That according to the Associated Press, citing internal documents, emails, and dozens of interviews.
The genome is key to designing tests, drugs, and vaccines. But strict controls on information and competition within the Chinese public health system kept the data under wraps.
Health officials only released the genome after a Chinese lab published it ahead of authorities on a virology website on Jan 11.
Even then, China stalled for at least two weeks more on giving the WHO the details it needed at a time when experts say the outbreak might have been dramatically slowed.
Reporting for WORLD, I’m Kristen Flavin.
Biden blasts Trump for church “photo op” amid protests » Joe Biden mounted one of his most aggressive attacks against President Trump on Tuesday.
Speaking in Philadelphia, Biden blasted the decision to drive back protesters near the White House Monday so Trump could briefly pose with a Bible in front of nearby St. John’s Church, partially burned by rioters the day before.
BIDEN: A president from the doorstep from the people’s house, the White House, using tear gas and flash grenades in order to stage a photo op, a photo op!
Biden said President Trump is more interested in power than principle and accused him of sowing division in the country.
But Trump adviser Kellyanne Conway said the president did not give the order to clear the park.
The Washington Post reported that Attorney General William Barr ordered law enforcement officials to expand the security perimeter near the White House just before the president’s Rose Garden address Monday.
But a local news outlet reported that U.S. Park Police said the park was cleared because some demonstrators began assaulting police officers.
I’m Kent Covington. Straight ahead: catching up with the 2020 election.
Plus, Joel Belz on the importance of good storytellers.
This is The World and Everything in It.
MARY REICHARD: It’s Wednesday, the 3rd of June, 2020. We’re so glad you’ve joined us for today’s edition of The World and Everything in It. Good morning, I’m Mary Reichard.
NICK EICHER: And I’m Nick Eicher. First up: Washington Wednesday.
Maybe it seems trite to call this one of the most unusual election years in recent memory.
Politics is all about rallies and crowds and yet what we have this time around is campaigns by Skype and Zoom. Public officials giving interviews via laptop cameras and earbuds. And a challenge for the White House from a basement in Delaware.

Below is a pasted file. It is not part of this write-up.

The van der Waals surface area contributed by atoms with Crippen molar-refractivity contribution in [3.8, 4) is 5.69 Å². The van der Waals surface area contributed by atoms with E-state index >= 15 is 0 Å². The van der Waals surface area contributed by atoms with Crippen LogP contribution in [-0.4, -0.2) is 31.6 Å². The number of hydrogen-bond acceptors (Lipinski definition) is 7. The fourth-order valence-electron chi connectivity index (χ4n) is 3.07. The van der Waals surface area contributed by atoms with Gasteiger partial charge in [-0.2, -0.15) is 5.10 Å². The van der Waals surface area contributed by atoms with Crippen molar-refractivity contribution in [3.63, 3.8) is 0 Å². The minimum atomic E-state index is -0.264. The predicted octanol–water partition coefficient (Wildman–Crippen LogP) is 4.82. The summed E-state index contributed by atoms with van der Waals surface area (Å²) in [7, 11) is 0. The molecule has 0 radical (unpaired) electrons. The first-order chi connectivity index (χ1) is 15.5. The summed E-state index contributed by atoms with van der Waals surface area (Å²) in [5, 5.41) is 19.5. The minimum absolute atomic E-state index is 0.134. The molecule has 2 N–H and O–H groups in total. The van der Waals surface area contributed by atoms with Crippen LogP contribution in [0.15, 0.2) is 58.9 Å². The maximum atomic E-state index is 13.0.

It’s all so very strange.
And joining me now to talk about it is WORLD’s national editor Jamie Dean. Morning, Jamie.
JAMIE DEAN, NATIONAL EDITOR: Good morning!
EICHER: As fast as everything shut down for so many people, that was true for the campaigns too, wasn’t it?
DEAN: Yeah, I think back to a day in late February, and it seems surreal to think about how all of the Democratic candidates, and dozens of reporters, and about 200 people in an audience were all crammed into a church gymnasium. We were so close, I had another reporter’s knee in my back while we were sitting on a set of bleachers. None of us had heard the phrase social distancing at that point.
That was a really critical week for Biden, and I sort of wonder what might have happened if we all had to go home before he won the South Carolina primary—because that was the contest that really unlocked the other primaries for him. He really is more of an in-person campaigner, so that victory came just in time.
EICHER: Yes, just in time—not long before everybody had to head home—Biden included.
DEAN: He did. Now his home is pretty nice. He quarantined with his wife, Jill, in their home in Delaware, and his aides quickly tried to set up a makeshift campaign headquarters in their finished basement. It’s sort of like a recreational room downstairs.
EICHER: How do you assess the performance?
DEAN: Well, this is where things got a little rough for Biden. Like many people of an older generation—or even a younger generation if I’m being completely honest about myself—Biden isn’t terribly tech savvy. And his campaign really struggled with figuring out how to quickly transition to a digital and remote set-up. There was just no more of the classic, hand-shaking, baby-kissing campaign stops.
So Biden was doing morning show appearances from home, and technicians in Sioux City, Iowa, were actually running the cameras remotely. Then the campaign decided to set up a virtual town hall—but it was really buggy, the sound wasn’t working correctly, and at one point, Biden just asked: “Am I on camera?”
EICHER: Didn’t really get better, did it?